The mitral regurgitation (MR) leads to increased pulmonary venous pressure. The processes that govern the development of PH in MR are multifactorial and are not yet fully understood. Elevation of left atrial pressure, which occurs not only in acute MR, but also in chronic MR, is believed to be the initiating factor in the pathogenesis of PH. Sustained elevation of left atrial pressure, which is passively transmitted backward into the pulmonary veins, can lead to disruption of the delicate alveolar-capillary complex in a process known as alveolar capillary stress failure, with resulting capillary leakage and pulmonary edema. In the initial phases, this lesion may be reversible. However, with long-standing pulmonary venous hypertension, the alveolar-capillary unit may be irreversibly altered by a remodeling process characterized by excessive type IV collagen deposition, leading to a reduction in alveolar diffusion capacity. The result is an increased resistance of the pulmonary arteries, and increased pressure in the pulmonary artery. The right ventricle has limited capacity of compensating for an increased pulmonary arterial pressure and usually dilate in response. Dogs with MMVD should always be thoroughly examined by echocardiography for the presence of tricuspid regurgitation.

Diagnosis of PH

In veterinary medicine, right-heart catheterization is rarely performed in routine practice, and echocardiography is the standard noninvasive technique for the diagnosis of PH. The maximal flow of this regurgitation is useful in assessing the severity of PH, because the right ventricular pressure may be estimated using the modified Bernoulli equation (which gives an estimate of the tricuspid pressure gradient). Adding estimated right atrial pressure to this pressure gradient may provide an estimate of the right ventricular systolic pressure. A right ventricular systolic pressure of 30–45 mm Hg has been suggested to be the cutoff for diagnosing PH in dogs, and a study showed that a tricuspid pressure gradient of >55 mm Hg confers a worse outcome. There are also other indicators of PH in dogs with MMVD. A study suggested that a tricuspid pressure gradient was associated with a combination of either an increased or decreased left ventricular diastolic dimension, decreased pulmonary arterial acceleration/deceleration time, increased right ventricular diastolic diameter and left atrial to aortic root (LA/Ao) ratio.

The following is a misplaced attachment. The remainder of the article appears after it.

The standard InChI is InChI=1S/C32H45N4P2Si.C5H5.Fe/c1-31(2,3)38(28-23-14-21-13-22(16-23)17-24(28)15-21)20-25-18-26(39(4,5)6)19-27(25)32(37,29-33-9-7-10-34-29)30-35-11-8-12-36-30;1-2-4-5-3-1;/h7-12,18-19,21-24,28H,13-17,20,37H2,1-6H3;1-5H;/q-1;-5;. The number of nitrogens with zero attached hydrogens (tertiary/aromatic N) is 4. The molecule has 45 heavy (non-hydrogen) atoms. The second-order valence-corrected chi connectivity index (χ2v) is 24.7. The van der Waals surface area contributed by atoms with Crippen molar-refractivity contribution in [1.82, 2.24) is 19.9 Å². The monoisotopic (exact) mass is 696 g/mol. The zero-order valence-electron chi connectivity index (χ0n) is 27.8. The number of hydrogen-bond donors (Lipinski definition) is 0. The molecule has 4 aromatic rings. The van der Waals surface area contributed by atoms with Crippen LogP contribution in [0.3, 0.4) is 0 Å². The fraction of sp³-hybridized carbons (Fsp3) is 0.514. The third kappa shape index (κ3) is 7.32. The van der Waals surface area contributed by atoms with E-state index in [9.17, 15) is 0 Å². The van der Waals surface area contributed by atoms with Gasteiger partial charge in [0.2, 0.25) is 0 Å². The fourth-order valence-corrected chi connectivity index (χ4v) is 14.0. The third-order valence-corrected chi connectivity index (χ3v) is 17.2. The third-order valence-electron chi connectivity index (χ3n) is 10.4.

Treatment of PH

Because most cases of PH are secondary to an underlying disease process, treatment aimed at eliminating or improving the underlying disease status is the basis for therapy. If the PH is not controlled by primary disease therapy or if the etiology of the PH appears to be idiopathic, then direct pulmonary arterial pressure modulation through the use of pulmonary vasodilators should be implemented. For example, it is not uncommon that MMVD dogs with a recent onset of signs of CHF present with mild PH that may reverse once effective CHF therapy has started. Dogs with PH despite having their signs of CHF controlled by medical therapy probably benefit from medical therapy aimed at reducing pulmonary arterial pressure, but there are few veterinary studies available supporting this. Dogs with more pronounced PH are more likely to benefit from this type of therapy. In human medicine, there are several different medical treatments available, such as endothelin-receptor blockers, prostacyclin analogues, and L-arginine, but these are not available in veterinary patients because of costs and lack of efficacy in this specie. The current most commonly used drug for controlling PH in dogs is, therefore, Sildenafil. Pimobendan is another drug that lowers the pulmonary arterial pressure (as well as systemic arterial resistance).


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Speaker Information
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Jens Häggström, Professor, DVM, PhD, DECVIM-CA (Cardiology)
Department of Clinical Sciences
Faculty of Veterinary Medicine and Animal Science
Swedish University of Agricultural Sciences
Uppsala, Sweden